Your questions answered (part two)

Following the CIPD London Student Conference, we asked two of our speakers, Perry Timms, PTHR CEO and Vilma Nikolaidou, Head of OD-Leadership and Culture, Tate, to answer some of your burning questions we couldn't get round to during our panel discussion on the day. 

For someone who is starting out and is new to HR, how should one go about looking for real work experience to help build out their CV?

Perry: 2 things: one is work on something like TEDx as a volunteer and offer to do HR related stuff like recruiting others; working on feedback so people could help each other; learning and sharing knowledge. Assume the role of an HR leader in a startup. The other is perhaps find a freelance HR / Learning / OD consultant and offer to work with them. They are experienced, have a network and would welcome any support whilst you are learning more about how HR works from this direct experience.

Vilma: assuming that you can work for free or expenses only, volunteering is always a good start and small charities always need good people. Many people can’t work for free so they start elsewhere. I started in retail where store managers for example carry a great deal of HR and training responsibility. Catering is similar.

How do you transition from a line manager in a non HR role to a HR professional?

Perry: I did that. You find the thing(s) in HR that you’re most passionate about and good at and work on that in projects; form a learning partnership with an HR professional and go to HR conferences and events. As a line manager you bring relevant people management practice and experience so it’s about then finding the specialism within HR that most suits you.

Vilma: I also did that so it’s not uncommon. I worked for a retailer and as I said before I was carrying a lot of people management responsibilities already. I presented all of those responsibilities in a more formal HR language and used a lot of the CIPD resources to show that I was already committed and building my knowledge in the best possible way. Ultimately though I had what many ‘pure’ HR professionals did not have which was real life business/line management experience so this can be your advantage!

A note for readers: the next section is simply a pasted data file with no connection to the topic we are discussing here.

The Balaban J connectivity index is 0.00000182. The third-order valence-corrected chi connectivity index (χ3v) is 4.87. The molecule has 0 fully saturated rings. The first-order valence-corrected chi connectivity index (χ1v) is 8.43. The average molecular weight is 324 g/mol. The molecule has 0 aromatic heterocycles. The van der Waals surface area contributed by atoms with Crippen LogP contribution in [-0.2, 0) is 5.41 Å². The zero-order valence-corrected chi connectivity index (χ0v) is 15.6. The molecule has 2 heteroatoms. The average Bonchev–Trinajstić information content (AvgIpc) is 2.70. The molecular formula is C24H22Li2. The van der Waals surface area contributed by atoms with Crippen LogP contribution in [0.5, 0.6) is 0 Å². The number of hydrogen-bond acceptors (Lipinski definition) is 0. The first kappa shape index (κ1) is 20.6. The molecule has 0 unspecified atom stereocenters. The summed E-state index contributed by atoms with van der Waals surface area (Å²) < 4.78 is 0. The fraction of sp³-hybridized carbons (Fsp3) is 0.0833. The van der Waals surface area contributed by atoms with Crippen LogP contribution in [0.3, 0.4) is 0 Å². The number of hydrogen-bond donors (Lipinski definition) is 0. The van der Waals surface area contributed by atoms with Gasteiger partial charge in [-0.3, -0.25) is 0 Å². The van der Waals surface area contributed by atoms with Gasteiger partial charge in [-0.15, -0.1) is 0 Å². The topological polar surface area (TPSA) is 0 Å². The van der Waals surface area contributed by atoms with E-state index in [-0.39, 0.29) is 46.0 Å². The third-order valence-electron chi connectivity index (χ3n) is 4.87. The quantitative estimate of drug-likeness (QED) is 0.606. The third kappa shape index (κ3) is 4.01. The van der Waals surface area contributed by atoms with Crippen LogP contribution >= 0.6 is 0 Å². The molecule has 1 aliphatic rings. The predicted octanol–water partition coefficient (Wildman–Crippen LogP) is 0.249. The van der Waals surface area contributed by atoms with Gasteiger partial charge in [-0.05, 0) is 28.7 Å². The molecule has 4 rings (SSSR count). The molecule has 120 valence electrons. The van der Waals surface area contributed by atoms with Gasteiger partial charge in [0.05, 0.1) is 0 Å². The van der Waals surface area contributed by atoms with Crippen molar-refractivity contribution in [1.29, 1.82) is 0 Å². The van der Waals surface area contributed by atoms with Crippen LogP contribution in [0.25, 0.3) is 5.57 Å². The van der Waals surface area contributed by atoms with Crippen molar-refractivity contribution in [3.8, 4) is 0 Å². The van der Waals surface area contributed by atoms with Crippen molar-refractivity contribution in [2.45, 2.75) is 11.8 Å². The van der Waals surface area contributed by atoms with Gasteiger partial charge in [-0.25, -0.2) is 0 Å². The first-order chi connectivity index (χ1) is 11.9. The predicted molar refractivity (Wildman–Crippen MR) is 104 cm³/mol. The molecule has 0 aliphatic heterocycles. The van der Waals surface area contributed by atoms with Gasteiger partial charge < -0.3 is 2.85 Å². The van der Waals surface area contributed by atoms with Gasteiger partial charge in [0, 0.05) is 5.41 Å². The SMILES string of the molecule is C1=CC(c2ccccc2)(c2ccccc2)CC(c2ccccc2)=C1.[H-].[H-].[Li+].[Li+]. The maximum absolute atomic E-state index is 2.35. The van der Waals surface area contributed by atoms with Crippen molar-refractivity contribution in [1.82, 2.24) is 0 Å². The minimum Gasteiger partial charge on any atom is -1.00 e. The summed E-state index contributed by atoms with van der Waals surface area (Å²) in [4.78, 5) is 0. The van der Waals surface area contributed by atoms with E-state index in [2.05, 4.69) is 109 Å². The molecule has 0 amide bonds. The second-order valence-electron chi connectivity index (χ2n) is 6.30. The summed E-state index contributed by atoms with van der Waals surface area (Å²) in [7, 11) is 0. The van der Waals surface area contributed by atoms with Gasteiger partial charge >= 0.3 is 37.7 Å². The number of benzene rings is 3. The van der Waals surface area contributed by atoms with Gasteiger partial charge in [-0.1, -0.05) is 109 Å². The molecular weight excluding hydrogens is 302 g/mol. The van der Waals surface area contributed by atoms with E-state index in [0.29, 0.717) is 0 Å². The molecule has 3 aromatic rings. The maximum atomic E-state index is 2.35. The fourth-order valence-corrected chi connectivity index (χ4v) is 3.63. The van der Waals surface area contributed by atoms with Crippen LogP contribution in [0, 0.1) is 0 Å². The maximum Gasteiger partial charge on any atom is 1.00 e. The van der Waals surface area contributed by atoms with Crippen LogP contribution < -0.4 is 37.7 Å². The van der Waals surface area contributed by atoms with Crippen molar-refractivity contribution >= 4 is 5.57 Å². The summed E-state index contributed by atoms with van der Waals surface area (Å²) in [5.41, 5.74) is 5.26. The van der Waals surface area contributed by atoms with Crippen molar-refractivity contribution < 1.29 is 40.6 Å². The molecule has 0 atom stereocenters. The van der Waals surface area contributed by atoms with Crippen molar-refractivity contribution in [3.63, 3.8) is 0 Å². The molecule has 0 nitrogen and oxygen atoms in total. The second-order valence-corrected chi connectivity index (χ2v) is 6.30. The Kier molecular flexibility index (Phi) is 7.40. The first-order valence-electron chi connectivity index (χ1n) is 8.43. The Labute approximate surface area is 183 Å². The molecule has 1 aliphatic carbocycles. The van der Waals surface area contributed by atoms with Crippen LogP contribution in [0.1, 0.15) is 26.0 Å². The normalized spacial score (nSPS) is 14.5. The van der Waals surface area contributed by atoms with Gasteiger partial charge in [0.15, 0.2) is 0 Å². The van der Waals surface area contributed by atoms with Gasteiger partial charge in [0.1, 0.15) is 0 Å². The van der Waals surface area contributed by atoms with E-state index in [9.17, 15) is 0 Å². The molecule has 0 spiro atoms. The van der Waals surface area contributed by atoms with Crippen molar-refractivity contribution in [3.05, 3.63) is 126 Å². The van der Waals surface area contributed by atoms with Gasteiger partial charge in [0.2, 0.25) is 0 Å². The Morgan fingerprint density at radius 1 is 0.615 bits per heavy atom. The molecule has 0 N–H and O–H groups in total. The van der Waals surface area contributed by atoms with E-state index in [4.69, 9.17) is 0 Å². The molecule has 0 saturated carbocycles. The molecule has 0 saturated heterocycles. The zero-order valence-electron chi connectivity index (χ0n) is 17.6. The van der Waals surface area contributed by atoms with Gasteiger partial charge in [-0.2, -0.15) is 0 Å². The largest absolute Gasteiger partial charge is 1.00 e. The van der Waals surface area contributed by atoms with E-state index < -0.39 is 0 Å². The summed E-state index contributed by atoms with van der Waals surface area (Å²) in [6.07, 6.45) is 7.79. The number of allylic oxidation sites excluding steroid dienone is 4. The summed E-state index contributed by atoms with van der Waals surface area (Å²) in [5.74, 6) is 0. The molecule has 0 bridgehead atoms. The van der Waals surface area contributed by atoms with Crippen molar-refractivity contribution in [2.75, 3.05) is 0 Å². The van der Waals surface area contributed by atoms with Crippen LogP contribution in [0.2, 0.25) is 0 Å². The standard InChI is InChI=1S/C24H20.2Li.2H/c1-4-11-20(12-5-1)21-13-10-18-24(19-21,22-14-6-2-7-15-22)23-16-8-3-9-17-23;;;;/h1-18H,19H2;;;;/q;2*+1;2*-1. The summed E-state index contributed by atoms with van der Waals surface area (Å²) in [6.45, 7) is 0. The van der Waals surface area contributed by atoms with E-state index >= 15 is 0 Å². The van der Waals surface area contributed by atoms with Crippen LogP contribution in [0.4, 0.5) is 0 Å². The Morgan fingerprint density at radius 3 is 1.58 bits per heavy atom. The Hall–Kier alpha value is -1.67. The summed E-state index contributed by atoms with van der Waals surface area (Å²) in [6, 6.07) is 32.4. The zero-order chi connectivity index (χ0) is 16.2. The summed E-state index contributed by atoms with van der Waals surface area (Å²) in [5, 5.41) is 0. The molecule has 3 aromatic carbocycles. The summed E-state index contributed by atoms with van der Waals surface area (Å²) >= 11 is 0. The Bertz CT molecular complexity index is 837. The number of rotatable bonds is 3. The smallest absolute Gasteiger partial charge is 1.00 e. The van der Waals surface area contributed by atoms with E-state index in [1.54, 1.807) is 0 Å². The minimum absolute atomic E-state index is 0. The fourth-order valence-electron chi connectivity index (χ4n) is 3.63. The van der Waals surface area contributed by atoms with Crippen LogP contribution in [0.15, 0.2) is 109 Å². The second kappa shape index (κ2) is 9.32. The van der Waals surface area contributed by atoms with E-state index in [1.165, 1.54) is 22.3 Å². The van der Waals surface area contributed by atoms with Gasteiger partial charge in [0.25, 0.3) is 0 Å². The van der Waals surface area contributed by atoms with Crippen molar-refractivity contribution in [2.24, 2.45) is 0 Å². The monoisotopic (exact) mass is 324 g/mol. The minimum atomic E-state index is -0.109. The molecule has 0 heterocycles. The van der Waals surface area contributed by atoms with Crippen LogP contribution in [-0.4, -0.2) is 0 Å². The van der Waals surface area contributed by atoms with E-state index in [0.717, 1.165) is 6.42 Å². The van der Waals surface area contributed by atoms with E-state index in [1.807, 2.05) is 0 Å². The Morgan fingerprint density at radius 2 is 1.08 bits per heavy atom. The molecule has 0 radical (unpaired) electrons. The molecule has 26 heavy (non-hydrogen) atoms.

I consistently find that companies like my personality and approach to work and HR. However, there is always someone with more experience who interviews, making it seemingly impossible to break in to gain that missing experience. There are aspects in my role, but it's not HR focused. How can I convince potential employers I'm worth the risk?

Perry: Mindset, I’d suggest you think of yourself as an opportunity, a wildcard, a fresh perspective over a risk. Then I’d get some - even minor - experience. Whilst doing this, build your network of HR professionals. So when a company says “what experience do you have?” you can point to the network you’ve created as having all the experience they’d ever need (that of course you can tap into) AND talk up your freshness in perspective, your energy and commitment and that you’re their HR pro of tomorrow not yesterday. It might just work.

Also find companies where you believe the culture is looking ahead not down at the immediate now or even past. Startups, growth enterprises, new players or existing players with a new function. They’re more likely to suit the way you want to operate anyway. Instead of people focusing on what you haven’t done, you can help them see what you could do with what you’ve shown you’re capable of through illustrative examples.

And some companies will use this as an excuse. If they have to do that, you probably wouldn’t like their way of working anyway.

Vilma: this can be dispiriting. Perry is right about re-framing how you see yourself. This will then mean you present yourself as an interesting prospect, an outsider that can bring in fresh perspectives. If you lack experience, mention how you would make up for that: through your network, a mentor or real life experiences you may have had. Focus on the things that you have and which are difficult to train people on: trust, building relationships, having a can do attitude, a strong work ethic. You can train people in HR practices but it’s much harder to train someone on the above. Make that your proposition to any future company.

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